They came to see you bat Rishabh Pant, not to see you bat.
All series long there's been chatter around Pant. He's been accompanied by sniggers in the commentary box every time he comes to bat. What will he do now? Will he charge at Jimmy Anderson? Will he reverse sweep him? Will he stand halfway down the pitch to face the bowling, toothpick in hand and cigar in mouth?
Each dismissal has built this up, not only for the circumstances for when he's been dismissed but - and this is really what compounds matters - the manner. At Trent Bridge he was beaten by extra bounce when driving straight to short cover when India were still nearly 40 runs behind on first innings.
At Lord's, he threw his hands into a slash at a Mark Wood delivery, bottom-edging behind. He'd added 49 with Ravindra Jadeja, but India's lower order fell away for just 34 more runs after that. In the second, with India effectively 167 for 6, he played an open-faced defensive prod to the wicketkeeper.
At Headingley, he first edged behind trying to force one through covers - the fifth wicket in the 78 all out - and then chased a wider one straight to third slip. India were in the process of falling from 215 for 3 to 278 all out.
It's been, in one sense, a no-win situation. Had he been dismissed off fewer attacking strokes, questions would have been asked about his ability in seamer-friendly conditions. But because he's been out attacking, it's both his inadequacies in the conditions and his carelessness.
So, when he walked in on Sunday at The Oval, it did feel as if a release was due, though whether it would be an explosion or an implosion nobody could say. Pant had in front of him the most batter-friendly conditions of the series - so much so that Jasprit Bumrah would later look a batter - but also a tiring England attack with over a hundred overs already bowled, and, for Anderson and Ollie Robinson in particular, a heavy series workload. But it wasn't as straightforward as that. India were nearly 200 ahead but not yet enough ahead, and before he was really set, Virat Kohli was dismissed.
Not for the first time in his career, Pant did something outside of most expectations, if only because, in grinding out his slowest first-class fifty, even he was going somewhere he'd never gone before. A little underwhelming maybe but, for how unlike a Pant innings, still a bit of an event.
It's not that he is incapable of defence. Here was a surface on which he could trust his defence. It was more how long he could hold himself back which, it turns out, is pretty long. He didn't play his first shot in aggression until the 33rd ball he faced, a pull off Craig Overton. He didn't hit his first boundary until his 54th ball, though that loft straight down the ground off Moeen Ali was worth that wait. It was the second-longest period he's been without a boundary in a Test innings. Like a good boy, he didn't even try to reverse-sweep Anderson until he'd faced 89 balls and only because, by then, with Shardul Thakur taking off, India's position was secure enough for him to attempt it. But it got to such a stage that England were wanting Pant to do something silly, rather than just waiting for him to do it.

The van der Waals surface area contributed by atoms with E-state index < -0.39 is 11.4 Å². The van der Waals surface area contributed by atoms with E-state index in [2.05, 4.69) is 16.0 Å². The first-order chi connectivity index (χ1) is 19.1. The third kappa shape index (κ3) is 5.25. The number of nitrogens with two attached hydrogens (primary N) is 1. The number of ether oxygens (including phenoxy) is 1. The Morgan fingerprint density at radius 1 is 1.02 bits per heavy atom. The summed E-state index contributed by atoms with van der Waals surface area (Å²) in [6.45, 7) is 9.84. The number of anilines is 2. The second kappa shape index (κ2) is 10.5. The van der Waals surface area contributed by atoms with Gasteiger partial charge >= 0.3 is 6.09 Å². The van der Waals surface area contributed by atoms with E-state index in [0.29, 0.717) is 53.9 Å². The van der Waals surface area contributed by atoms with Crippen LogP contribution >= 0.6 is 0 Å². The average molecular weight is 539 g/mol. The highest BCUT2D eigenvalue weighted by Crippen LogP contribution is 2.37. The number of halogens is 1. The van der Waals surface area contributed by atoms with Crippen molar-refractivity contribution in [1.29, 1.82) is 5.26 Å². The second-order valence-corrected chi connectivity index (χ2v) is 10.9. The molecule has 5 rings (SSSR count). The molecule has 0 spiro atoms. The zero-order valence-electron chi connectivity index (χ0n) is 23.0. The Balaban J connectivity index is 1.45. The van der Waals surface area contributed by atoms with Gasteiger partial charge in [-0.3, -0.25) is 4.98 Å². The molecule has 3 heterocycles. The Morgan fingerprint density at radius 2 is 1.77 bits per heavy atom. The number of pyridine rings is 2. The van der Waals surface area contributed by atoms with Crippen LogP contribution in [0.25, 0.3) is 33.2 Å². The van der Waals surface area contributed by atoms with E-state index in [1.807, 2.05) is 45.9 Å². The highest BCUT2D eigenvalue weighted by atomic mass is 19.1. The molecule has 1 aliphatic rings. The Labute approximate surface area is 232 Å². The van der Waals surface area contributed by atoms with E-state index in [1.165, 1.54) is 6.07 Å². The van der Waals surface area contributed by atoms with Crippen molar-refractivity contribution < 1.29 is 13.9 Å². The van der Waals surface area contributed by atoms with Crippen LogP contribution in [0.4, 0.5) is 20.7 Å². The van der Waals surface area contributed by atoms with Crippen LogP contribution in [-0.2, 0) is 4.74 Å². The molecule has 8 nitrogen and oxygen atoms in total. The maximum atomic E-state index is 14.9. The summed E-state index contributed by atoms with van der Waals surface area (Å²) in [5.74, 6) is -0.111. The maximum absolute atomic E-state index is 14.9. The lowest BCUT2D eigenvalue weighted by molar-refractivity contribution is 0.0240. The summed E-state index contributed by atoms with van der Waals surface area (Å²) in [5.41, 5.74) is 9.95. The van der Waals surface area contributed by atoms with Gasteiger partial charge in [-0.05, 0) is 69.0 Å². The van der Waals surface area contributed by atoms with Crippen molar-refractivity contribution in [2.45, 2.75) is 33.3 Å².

Instead, other things came to the fore like his running, repeatedly stealing singles to the mid-on and mid-off fielders. Early on, he turned one to long-on into a double so unexpectedly that it gifted him, through four overthrows, his only six.
Every now and again he'd get back into character, a sign that this was all, as the batting coach Vikram Rathour later said, "a little out of character." In the same over, he pulled Overton for no run, he let the last ball go by. Except that before it had even reached the keeper's gloves, he played an air-slash, like a little release of all the tension from what he was doing.
"[It was] extremely important," Rathour said of the innings. "The situation when he went in to bat, we needed a partnership there. So he took the responsibility. This was a little out of character - he really, really approached the innings well, played with a lot of discipline.
"We all know that he has ability (but) if he can bring in this ability of his to the forefront and play differently in different situations, that will do really well for him and will do really well to Indian team.
"We keep talking and we keep discussing what his plans are and how he is going to approach the innings. Today also he understood the situation and what was required. To his credit, he could play an innings - as I said - that was a little out of character for him. That will give him a lot of confidence going forward."
A lack of confidence has never seemed to be an acute Pant affliction, but he did look distinctly underwhelmed himself when he got to fifty. A slowly ground-out Test fifty, he might have been thinking, is really not all that it's cracked up to be.
Osman Samiuddin is a senior editor at ESPNcricinfo